‘The first thing you know, I was doing my acrobatics with the violin.’
Jean Reese danced through 46 states, Canada and Mexico when she was a young woman. Trained as a dancer and musician, she discovered a novel way to combine her agility and her skill at playing the violin. She now teaches dance in Canoga Park.
My father named me Jean Jul Jennie Josephine June Jemiolo after every person in the family ith a name starting with J who had passed away. I just use Jean with a middle initial, J.
My father gave me a good education. I studied piano, violin and how to write orchestration. I also took dancing lessons. When I was 10, I won amateur shows they had in our neighborhood in Chicago. In Depression days, if you won $3 or $5, that was a lot of money.
We had a relative who owned a bar. Every time they had a wedding party or a christening party, he would ask my father to bring me over. They’d ask me to dance, and they’d throw money on the floor. To come home with $40 for that one night was a lot of money for 1933 and ’34. That was more than my dad was making in a week. During the Depression there was not a week that I didn’t do a show someplace--for the Masons, the Veterans of Foreign Wars, the Shrine. My mother would see that I had the time to go. Some of it was paid, some of it was not. She just took me because it was experience and I liked it.
In 1939 I was part of a six-girl tumbling act. We worked county fairs, state fairs, things of that type. It was frightening being away from home for the first time. I was 15 years old. I was out for about two weeks working in South Bend, Ind. I was homesick and ready to go home. In the audience was one of the boys who had taken classes with us. He was attending Notre Dame. He came back to me, and we chatted. He said, “Take two more weeks. If you feel the same after two weeks, then give your notice.” So I waited two weeks and changed my mind. I just got used to traveling and being away from my parents.
When we worked county fairs, we stayed in homes, because the little towns didn’t have hotels. In a house in Illinois, this little old lady had beautiful little antique glasses on her windows. She gave me a very pretty little antique dish. I still have it and cherish it.
I went on the road with a vaudeville act when I was 17. I worked with a band in a three-girl acrobatic group. We were one of the last shows that played in many theaters. I did tap, ballet and acrobatics. My father made me take my violin with me because he said I spent all those years learning and he didn’t want it to go to waste. One day the accordionist got me to play the finale with her, so I thought it would be nice if I danced with it. So, the first thing you know, I was doing my acrobatics with the violin.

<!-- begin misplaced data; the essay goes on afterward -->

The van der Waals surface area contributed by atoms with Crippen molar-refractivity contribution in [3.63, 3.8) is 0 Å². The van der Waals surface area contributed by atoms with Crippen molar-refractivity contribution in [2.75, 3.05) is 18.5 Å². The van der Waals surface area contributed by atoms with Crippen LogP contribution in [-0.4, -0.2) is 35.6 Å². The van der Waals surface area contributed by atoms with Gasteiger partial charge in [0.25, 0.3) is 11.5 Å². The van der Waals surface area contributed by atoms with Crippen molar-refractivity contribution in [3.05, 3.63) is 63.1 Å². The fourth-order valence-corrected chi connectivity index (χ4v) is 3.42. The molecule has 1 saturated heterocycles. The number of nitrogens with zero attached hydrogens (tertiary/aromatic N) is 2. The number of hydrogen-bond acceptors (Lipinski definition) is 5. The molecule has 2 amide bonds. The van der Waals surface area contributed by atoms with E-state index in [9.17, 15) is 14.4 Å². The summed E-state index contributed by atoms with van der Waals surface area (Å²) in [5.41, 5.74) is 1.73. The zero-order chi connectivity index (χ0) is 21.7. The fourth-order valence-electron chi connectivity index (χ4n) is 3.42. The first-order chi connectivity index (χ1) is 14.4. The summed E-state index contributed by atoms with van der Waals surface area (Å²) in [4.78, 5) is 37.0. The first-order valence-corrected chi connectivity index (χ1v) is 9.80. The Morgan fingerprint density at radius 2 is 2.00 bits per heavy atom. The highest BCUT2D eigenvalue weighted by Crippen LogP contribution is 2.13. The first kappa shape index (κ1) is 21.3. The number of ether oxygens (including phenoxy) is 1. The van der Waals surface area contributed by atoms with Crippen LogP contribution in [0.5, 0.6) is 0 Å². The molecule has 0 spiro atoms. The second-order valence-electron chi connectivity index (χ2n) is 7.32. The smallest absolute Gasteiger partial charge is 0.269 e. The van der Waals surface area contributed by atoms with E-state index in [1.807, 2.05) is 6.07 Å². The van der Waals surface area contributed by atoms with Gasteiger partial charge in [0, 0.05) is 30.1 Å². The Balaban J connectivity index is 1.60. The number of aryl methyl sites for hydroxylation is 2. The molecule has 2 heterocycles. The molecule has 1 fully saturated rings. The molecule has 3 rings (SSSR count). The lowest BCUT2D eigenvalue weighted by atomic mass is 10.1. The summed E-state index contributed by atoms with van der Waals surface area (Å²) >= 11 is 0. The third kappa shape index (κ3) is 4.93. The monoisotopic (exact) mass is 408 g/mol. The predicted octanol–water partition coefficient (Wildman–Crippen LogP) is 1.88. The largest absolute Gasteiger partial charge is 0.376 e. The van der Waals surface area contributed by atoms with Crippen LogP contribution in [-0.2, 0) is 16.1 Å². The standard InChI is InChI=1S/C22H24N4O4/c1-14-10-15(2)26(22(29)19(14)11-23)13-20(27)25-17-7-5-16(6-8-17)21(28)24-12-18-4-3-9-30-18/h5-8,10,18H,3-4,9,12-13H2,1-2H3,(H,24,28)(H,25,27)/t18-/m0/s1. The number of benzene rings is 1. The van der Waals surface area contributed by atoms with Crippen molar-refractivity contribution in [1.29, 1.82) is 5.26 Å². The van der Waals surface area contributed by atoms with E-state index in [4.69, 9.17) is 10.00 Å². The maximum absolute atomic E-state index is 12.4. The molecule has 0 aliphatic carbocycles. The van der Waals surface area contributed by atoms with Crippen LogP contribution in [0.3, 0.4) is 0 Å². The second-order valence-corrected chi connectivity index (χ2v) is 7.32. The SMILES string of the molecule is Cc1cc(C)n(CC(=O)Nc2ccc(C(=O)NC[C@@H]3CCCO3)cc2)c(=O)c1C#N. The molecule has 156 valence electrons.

I was booked as the Phantom Violinist. I came out in the dark with the violin wrapped in my gown. It was painted fluorescent. Then I would turn around and start to play. When the lights went up, I finished playing the song. Then I stripped off the gown and went into a fast ballet and acrobatic dance, all with the violin. I did flips that gymnasts do today without their hands while I was playing the violin.
After nine months in vaudeville I joined a USO camp show. The war was on. One day we did 45 shows going from one ward to another. Once we were performing in a handball court. The walls, floors and ceiling were all white. My first trick was to come out and do as many flips as I could across the room. I couldn’t tell the difference when I was getting close to the walls, and splat --right into the wall I went. It was a shock to me and to the audience.
Sometimes the shows were out on bivouac. When Bob Hope came to a camp, they would set up a big stage, but we might be out in the desert where they’d set up a portable stage on two tables or the back of a truck. We had just five people in our unit.
Every dancer’s dream is to go out and work in front of a live audience. Today, when I teach, I look at my children and I hope that they can all have at least a few years of performing.